Creating a digital commonwealth will challenge those who are currently dominating the market, writes Matthew Lawrence
We are living in the age of concentration. In sector after sector, a small number of corporate giants are increasing their market power. Mark-ups – the ratio between the cost of a good or service and its selling price and a measure of market power – have risen by 43 per cent since the 1980s in advanced economies. Market concentration is linked to low investment rates, weak productivity growth, and a falling share of national income going to labour as more and more goes to the owners of capital. This trend raises profound challenges for our economy and society.
Nowhere is growing concentration more pronounced than in the rise and rise of the digital ‘platform’ companies. Apple recently became the first trillion dollar company. Jeff Bezos, the founder and owner of Amazon, has seen his net worth rise by $400m a day in 2018. The combined revenue of the ‘big five’ – Alphabet, Amazon, Apple, Facebook, and Microsoft – is larger than the gross domestic product of more than 90 per cent of the world’s countries. And it is not slowing down: the year-on-year growth rate of the big five is currently at 26 per cent a year compared to a projected 8.7 per cent for the rest of the Standard & Poor’s 500, a major global stock market.
we should move from conditions where large swathes of the digital economy are controlled by only a few powerful companies, towards a ‘digital commonwealth’, where data and the digital infrastructure are organised as an open, collective resource for the common good
Alongside concerns around privacy and the potential threat to democratic norms and institutions that such power represents, there is a real risk that the concentration of digital power and capability in the hands of so few companies could stifle innovation, as the tech giants use their market power to exclude rivals, extract rent, and consolidate their dominant economic position.
The business model of the digital platforms is simple: the extraction of data from users of the platform and its analysis to generate insights that are sold for profit. More data equals more users equals more revenue. From cloud computing to search engines and social networks, the digital giants increasingly control the infrastructure of modern life.
The Institute for Public Policy Research Commission on Economic Justice argues that we should move from conditions where large swathes of the digital economy are controlled by only a few powerful companies, towards a ‘digital commonwealth’, where data and the digital infrastructure are organised as an open, collective resource for the common good. By creating shared digital assets, we can drive innovation in enterprise and democracy, better solve the huge challenges facing us, and do so with greater equity.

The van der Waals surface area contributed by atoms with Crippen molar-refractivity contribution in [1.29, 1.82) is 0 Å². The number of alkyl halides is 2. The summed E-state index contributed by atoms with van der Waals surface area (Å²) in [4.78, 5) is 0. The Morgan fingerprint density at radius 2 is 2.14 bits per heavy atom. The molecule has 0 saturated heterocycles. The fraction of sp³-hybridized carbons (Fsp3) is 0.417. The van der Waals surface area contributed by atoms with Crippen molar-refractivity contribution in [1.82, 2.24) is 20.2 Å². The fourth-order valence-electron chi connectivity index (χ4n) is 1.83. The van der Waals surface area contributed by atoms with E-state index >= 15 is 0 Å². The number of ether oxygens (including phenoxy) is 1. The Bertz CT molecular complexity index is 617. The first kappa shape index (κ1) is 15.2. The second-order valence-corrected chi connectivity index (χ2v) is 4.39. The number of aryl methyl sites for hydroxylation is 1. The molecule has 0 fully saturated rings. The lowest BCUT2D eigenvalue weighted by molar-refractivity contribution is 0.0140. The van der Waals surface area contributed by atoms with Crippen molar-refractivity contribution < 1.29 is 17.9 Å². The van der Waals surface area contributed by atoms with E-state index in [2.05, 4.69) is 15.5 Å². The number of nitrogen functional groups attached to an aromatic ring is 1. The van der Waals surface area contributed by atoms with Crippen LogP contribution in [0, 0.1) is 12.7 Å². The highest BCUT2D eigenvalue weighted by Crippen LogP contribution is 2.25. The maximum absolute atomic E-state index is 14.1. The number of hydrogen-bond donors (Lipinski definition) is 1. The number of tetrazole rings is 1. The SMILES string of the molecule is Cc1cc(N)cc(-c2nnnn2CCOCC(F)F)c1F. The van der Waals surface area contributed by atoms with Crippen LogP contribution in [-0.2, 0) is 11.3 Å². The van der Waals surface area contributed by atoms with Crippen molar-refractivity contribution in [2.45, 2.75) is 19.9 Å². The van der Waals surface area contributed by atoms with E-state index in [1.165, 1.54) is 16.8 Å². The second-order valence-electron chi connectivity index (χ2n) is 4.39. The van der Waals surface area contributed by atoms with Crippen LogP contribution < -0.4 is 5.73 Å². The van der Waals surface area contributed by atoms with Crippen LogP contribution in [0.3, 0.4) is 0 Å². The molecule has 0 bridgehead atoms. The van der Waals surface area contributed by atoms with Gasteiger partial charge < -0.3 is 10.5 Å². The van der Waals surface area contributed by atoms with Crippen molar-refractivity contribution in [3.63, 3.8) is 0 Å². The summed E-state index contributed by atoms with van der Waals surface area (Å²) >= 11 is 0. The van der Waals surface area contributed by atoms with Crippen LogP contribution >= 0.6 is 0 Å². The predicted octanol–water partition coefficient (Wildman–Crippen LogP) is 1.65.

Four steps can build an open ‘digital commonwealth’ and reduce market power:
First, the major digital platform companies should be regulated like public utilities such as broadcasters and mobile phone providers. Where they provide infrastructural services – such as searching, networking or mapping – they should come under the authority of a new Office for Digital Platforms.
Second, the Competition and Markets Authority should be reformed so that it has a specific remit to foster innovation. Where large digital companies have the advantage of existing data when moving into a new market, such as banking or mobility, they should be compelled to open it up for others to use.
Third, we propose the creation of a new public service corporation, Digital UK, that would bring together and curate public data to make it more widely available for innovation and public good.
Finally, drawing inspiration from innovative cities like Barcelona, we would like to see the adoption of ‘local digital commonwealth strategies’ to enable local authorities, voluntary organisations and local businesses use data to provide better local services.
The new digital technologies can be a powerful force for good. Right now they are too concentrated in too few hands. But managed well, they can help us build a future of innovation and shared opportunity, where we achieve prosperity and justice together.
Mathew Lawrence is a senior research fellow at IPPR. He tweets @DantonsHead.
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